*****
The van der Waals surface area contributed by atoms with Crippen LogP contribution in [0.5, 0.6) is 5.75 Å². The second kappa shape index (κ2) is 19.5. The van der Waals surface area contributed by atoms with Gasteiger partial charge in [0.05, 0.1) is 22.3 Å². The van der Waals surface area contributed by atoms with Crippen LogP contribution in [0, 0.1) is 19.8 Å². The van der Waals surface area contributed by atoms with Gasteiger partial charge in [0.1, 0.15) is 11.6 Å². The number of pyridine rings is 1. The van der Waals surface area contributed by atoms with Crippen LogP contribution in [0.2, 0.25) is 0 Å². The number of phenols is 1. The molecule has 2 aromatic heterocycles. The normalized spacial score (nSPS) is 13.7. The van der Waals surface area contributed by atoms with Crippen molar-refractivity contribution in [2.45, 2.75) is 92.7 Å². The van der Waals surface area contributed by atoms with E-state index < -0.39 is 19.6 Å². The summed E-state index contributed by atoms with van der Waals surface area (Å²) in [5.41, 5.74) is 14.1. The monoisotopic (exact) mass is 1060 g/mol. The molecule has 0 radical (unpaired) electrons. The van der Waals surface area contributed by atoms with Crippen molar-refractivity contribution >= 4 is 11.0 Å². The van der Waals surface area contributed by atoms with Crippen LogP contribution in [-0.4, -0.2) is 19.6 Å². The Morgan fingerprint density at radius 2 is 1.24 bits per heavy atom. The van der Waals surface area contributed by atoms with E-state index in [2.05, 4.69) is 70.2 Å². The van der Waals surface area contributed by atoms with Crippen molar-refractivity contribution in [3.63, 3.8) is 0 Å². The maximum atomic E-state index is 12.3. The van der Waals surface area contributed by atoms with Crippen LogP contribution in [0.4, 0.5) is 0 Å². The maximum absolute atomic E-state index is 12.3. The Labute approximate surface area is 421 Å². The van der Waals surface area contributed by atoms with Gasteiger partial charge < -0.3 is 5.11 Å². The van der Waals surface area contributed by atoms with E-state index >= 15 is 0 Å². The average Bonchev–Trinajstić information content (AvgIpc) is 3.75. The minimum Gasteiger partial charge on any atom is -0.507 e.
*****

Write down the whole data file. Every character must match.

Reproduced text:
The van der Waals surface area contributed by atoms with Crippen LogP contribution in [0.5, 0.6) is 5.75 Å². The second kappa shape index (κ2) is 19.5. The van der Waals surface area contributed by atoms with Gasteiger partial charge in [0.05, 0.1) is 22.3 Å². The van der Waals surface area contributed by atoms with Crippen LogP contribution in [0, 0.1) is 19.8 Å². The van der Waals surface area contributed by atoms with Gasteiger partial charge in [0.1, 0.15) is 11.6 Å². The number of pyridine rings is 1. The van der Waals surface area contributed by atoms with Crippen LogP contribution in [0.2, 0.25) is 0 Å². The number of phenols is 1. The molecule has 2 aromatic heterocycles. The normalized spacial score (nSPS) is 13.7. The van der Waals surface area contributed by atoms with Crippen molar-refractivity contribution in [2.45, 2.75) is 92.7 Å². The van der Waals surface area contributed by atoms with E-state index < -0.39 is 19.6 Å². The summed E-state index contributed by atoms with van der Waals surface area (Å²) in [5.41, 5.74) is 14.1. The monoisotopic (exact) mass is 1060 g/mol. The molecule has 0 radical (unpaired) electrons. The van der Waals surface area contributed by atoms with Crippen molar-refractivity contribution >= 4 is 11.0 Å². The van der Waals surface area contributed by atoms with Crippen LogP contribution in [-0.4, -0.2) is 19.6 Å². The Morgan fingerprint density at radius 2 is 1.24 bits per heavy atom. The van der Waals surface area contributed by atoms with E-state index in [2.05, 4.69) is 70.2 Å². The van der Waals surface area contributed by atoms with Crippen molar-refractivity contribution in [3.63, 3.8) is 0 Å². The maximum atomic E-state index is 12.3. The van der Waals surface area contributed by atoms with Crippen LogP contribution in [0.4, 0.5) is 0 Å². The maximum absolute atomic E-state index is 12.3. The Labute approximate surface area is 421 Å². The van der Waals surface area contributed by atoms with Gasteiger partial charge < -0.3 is 5.11 Å². The van der Waals surface area contributed by atoms with E-state index >= 15 is 0 Å². The average Bonchev–Trinajstić information content (AvgIpc) is 3.75. The minimum Gasteiger partial charge on any atom is -0.507 e.